In the world of fashion, there is no old age, sickness, and death. In the world of fashion, we are always young, beautiful, and of the moment. Otto von Busch breaks down the mass marketing of denial.
The story goes that before becoming enlightened, the Buddha was a young noble in ancient India, free from suffering in his palace, indulging in all kinds of princely pleasures, adorned in gilded dreams. But one day, as he ventured out from the palace gates, he confronted the unavoidable truths of existence: a sick person, an old person, and a corpse. For all his years, the young prince had managed to deny the fate of all life—sickness, aging, and death—and the encounters became messengers to the young prince.
This well-known story reveals how the untrained mind is in a continuous denial of our approaching demise. Our mind keeps itself busy and is always hunting pleasure in order to dismiss that we will all eventually get sick or experience disease, that it is a natural and unavoidable process that we age, and that everybody dies.
We feel that fashion can give us what we need. We can be beautiful. We can be seen. We can be popular. We can become a better self. And it is so accessible. It is everywhere.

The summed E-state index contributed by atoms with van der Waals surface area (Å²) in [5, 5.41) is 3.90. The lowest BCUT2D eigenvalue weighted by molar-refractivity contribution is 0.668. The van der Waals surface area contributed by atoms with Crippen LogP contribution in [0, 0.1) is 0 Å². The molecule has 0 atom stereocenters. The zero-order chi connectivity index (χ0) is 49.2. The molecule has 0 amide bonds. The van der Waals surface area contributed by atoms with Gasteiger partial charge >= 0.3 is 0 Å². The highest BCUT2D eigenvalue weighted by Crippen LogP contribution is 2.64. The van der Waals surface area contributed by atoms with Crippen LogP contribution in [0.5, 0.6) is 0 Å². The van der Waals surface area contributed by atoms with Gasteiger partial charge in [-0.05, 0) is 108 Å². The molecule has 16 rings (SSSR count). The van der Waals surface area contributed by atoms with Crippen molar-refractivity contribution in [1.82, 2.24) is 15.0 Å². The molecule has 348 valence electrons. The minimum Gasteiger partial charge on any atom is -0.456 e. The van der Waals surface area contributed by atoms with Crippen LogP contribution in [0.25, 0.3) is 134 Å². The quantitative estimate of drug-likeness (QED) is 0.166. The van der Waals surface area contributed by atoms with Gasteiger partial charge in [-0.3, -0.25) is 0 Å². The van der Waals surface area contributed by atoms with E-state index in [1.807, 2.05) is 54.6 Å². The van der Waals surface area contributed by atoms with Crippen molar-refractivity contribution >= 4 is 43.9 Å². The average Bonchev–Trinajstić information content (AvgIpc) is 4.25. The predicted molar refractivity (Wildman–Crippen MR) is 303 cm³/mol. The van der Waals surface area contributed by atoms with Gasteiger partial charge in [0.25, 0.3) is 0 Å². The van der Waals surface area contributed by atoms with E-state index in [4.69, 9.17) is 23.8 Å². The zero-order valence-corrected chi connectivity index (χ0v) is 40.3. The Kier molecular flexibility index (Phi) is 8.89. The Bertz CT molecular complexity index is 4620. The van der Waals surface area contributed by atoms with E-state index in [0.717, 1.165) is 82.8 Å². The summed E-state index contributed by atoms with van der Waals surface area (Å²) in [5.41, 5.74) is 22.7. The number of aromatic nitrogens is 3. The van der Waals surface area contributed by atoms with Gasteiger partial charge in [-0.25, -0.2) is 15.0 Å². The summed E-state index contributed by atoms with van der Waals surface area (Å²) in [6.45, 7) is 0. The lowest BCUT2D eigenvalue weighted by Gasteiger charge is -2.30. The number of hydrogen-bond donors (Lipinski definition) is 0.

Fashion sells us the cure—or at least a Band-Aid. It veils existence in seductive and ephemeral allure, effectively hiding these inescapable facts from our attention.
There is no sickness in fashion, only ideal healthy bodies of radiant complexion. There is no aging or sagging skin, only an ever-recurrent celebration of eternal youth. And there is no death, only the continuous flow of new seasons and collections. The sales are quickly over, and garments that no longer spark joy are doomed to the shallow graves of the dump or sent to the incinerators of sentimental values.
It is no wonder we look to fashion for alleviation. We feel that fashion can give us what we need. We can be beautiful. We can be seen. We can be popular. We can become a better self. And it is so accessible. It is everywhere.
On top of that, fashion sells me an ephemeral sense of freedom, and with each new purchase a fresh wind blows into the wardrobe. Yet my mind is stuck, as if in a continuous loop: “Am I good enough?” “Will I pass?” “How do I get more?” I close myself into an ego-centered loop of aversion and denial, clinging to the passions of consuming youth.
Even if we don’t care about clothes, others do; we are doomed to appear before others. By appearing before others, we put ourselves up for aesthetic assessment. Even if we don’t judge others by their looks, others will judge us. Even if we never change our clothes, they still speak of some relation to the fashion of our time. It can be both a blessing and a curse. It can offer a sense of aliveness and attention, a thrill of being seen, acknowledged, and attractive. But it may also put us up for painful conditions of anxiety, overload, and addiction.